One of the first people to mention nonviolence in a broad social context was the Buddha (Siddhartha Gautama, circa 563-483 B.C.E.). He spoke at length about nonviolence, but only some centuries later did the idea percolate into Indian civilization. Nonviolence is the English word used by Gandhi and others for Ahimsa, the Sanskrit antonym of himsa, which means ``hurt'' or ``harm.'' The idea of nonviolence is simple: not to hurt or harm. Nonviolence implicitly includes the ``golden rule'' which says that we should not treat others as we would not wish to be treated.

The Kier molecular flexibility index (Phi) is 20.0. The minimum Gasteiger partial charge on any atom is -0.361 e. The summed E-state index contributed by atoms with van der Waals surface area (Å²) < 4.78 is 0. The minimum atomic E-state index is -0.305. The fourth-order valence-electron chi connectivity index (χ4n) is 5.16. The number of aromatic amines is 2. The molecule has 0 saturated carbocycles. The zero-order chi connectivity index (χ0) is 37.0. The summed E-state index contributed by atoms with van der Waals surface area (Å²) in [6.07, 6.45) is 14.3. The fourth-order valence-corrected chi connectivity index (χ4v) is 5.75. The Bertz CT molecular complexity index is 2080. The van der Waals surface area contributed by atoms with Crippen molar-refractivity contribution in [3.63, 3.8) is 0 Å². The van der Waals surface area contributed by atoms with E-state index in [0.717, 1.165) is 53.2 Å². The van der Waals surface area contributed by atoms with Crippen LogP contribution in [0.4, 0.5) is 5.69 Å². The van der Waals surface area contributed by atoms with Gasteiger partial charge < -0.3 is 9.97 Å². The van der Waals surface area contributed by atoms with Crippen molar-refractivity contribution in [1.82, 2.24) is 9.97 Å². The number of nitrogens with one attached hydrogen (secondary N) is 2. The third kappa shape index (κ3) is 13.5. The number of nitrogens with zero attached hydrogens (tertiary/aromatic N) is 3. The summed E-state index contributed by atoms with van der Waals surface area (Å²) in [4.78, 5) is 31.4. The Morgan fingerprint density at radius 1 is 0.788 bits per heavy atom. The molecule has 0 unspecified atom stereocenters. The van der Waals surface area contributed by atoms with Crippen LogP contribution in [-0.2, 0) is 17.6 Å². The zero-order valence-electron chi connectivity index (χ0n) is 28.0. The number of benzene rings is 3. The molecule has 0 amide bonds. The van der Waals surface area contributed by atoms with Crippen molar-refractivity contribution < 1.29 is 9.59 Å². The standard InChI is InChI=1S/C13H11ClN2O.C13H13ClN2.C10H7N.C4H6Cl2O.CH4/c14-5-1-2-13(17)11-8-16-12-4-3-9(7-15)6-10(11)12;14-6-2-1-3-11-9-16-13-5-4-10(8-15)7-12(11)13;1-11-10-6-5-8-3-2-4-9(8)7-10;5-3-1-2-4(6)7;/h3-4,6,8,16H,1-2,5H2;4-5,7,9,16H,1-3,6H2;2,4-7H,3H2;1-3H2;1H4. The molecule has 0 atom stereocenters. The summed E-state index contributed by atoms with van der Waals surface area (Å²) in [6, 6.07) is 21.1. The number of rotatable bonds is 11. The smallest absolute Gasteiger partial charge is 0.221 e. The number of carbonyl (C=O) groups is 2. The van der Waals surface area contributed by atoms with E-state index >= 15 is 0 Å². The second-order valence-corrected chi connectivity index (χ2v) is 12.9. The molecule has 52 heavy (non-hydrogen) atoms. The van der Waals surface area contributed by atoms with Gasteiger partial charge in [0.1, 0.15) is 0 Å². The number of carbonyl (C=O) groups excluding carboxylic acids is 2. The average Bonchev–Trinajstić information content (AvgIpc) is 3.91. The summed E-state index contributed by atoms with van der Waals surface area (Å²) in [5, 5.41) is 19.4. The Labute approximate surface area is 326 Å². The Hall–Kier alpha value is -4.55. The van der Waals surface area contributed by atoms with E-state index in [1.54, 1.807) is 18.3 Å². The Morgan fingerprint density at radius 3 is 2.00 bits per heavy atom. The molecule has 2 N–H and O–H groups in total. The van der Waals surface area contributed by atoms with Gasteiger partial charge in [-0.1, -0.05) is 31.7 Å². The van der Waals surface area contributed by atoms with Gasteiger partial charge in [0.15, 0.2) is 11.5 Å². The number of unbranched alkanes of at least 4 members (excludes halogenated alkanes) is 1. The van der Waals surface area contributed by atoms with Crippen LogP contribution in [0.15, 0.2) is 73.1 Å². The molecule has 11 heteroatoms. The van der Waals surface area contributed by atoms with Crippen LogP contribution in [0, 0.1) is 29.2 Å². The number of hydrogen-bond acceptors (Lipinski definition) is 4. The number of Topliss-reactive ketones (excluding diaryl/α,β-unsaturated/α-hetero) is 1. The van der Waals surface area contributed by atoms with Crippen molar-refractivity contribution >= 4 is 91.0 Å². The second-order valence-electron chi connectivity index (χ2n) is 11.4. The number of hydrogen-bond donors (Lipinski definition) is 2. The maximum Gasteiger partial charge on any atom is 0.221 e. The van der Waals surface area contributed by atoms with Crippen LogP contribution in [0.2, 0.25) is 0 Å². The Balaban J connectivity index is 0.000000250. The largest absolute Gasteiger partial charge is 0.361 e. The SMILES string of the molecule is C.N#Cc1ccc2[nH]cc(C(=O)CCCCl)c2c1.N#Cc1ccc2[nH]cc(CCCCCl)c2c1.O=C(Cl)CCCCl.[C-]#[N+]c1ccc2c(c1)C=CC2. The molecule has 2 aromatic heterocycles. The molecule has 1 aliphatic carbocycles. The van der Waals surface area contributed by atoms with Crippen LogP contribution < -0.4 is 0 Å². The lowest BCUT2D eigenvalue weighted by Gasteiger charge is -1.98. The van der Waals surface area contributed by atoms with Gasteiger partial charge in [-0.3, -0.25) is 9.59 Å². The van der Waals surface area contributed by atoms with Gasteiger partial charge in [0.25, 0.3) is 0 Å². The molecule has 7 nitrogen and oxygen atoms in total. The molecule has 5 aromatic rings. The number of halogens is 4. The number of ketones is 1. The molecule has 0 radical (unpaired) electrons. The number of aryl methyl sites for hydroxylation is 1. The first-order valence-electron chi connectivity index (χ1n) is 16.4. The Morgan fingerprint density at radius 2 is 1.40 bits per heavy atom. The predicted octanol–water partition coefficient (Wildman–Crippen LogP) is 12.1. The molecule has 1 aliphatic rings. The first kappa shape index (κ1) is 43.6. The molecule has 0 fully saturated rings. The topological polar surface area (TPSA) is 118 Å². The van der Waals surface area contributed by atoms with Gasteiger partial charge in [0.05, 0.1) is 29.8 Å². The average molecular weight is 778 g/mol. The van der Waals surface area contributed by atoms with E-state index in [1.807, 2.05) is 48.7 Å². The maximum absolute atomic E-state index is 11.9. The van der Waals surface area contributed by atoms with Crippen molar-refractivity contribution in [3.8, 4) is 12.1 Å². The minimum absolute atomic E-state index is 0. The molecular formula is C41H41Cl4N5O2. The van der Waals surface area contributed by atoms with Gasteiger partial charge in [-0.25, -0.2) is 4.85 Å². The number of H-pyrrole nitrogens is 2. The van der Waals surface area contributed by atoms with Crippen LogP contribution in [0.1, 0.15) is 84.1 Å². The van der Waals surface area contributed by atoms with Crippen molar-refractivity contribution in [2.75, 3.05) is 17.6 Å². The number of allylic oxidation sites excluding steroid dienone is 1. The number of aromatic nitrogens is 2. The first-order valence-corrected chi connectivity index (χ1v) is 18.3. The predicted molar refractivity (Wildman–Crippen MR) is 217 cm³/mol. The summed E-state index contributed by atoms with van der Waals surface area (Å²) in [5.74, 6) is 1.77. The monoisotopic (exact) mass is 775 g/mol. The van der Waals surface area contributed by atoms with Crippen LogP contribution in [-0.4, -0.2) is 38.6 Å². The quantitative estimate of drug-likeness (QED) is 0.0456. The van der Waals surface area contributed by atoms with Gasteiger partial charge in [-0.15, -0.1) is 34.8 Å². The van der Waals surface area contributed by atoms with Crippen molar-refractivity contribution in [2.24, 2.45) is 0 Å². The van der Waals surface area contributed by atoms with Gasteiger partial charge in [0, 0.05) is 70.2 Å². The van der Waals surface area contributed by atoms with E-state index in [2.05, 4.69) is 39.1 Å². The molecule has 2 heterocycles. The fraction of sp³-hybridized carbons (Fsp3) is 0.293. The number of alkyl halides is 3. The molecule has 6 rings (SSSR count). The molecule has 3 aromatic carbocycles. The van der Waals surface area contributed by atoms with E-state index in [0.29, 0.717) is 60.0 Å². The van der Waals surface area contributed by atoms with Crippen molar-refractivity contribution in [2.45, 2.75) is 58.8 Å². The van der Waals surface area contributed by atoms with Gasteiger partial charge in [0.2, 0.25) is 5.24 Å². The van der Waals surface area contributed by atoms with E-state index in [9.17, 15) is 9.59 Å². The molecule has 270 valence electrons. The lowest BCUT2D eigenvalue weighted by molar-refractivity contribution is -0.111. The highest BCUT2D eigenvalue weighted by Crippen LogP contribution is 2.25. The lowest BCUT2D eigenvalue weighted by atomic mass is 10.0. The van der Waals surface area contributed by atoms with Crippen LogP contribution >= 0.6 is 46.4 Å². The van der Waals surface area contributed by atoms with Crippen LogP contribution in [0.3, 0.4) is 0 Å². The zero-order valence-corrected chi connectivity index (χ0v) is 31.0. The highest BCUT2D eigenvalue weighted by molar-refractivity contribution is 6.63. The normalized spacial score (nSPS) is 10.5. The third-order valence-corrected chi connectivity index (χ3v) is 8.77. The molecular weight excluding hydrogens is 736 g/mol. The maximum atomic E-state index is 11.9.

It is clear even from the word's etymology that a civilization that is not based on nonviolence will ipso facto generate violence--hence, pain, suffering, etc. This is why it is morally imperative that we collectively strive to reconstruct society along nonviolent principles. This chapter introduces the reader to the power and use of nonviolence, according to Gandhi and to the Bahá'ís.
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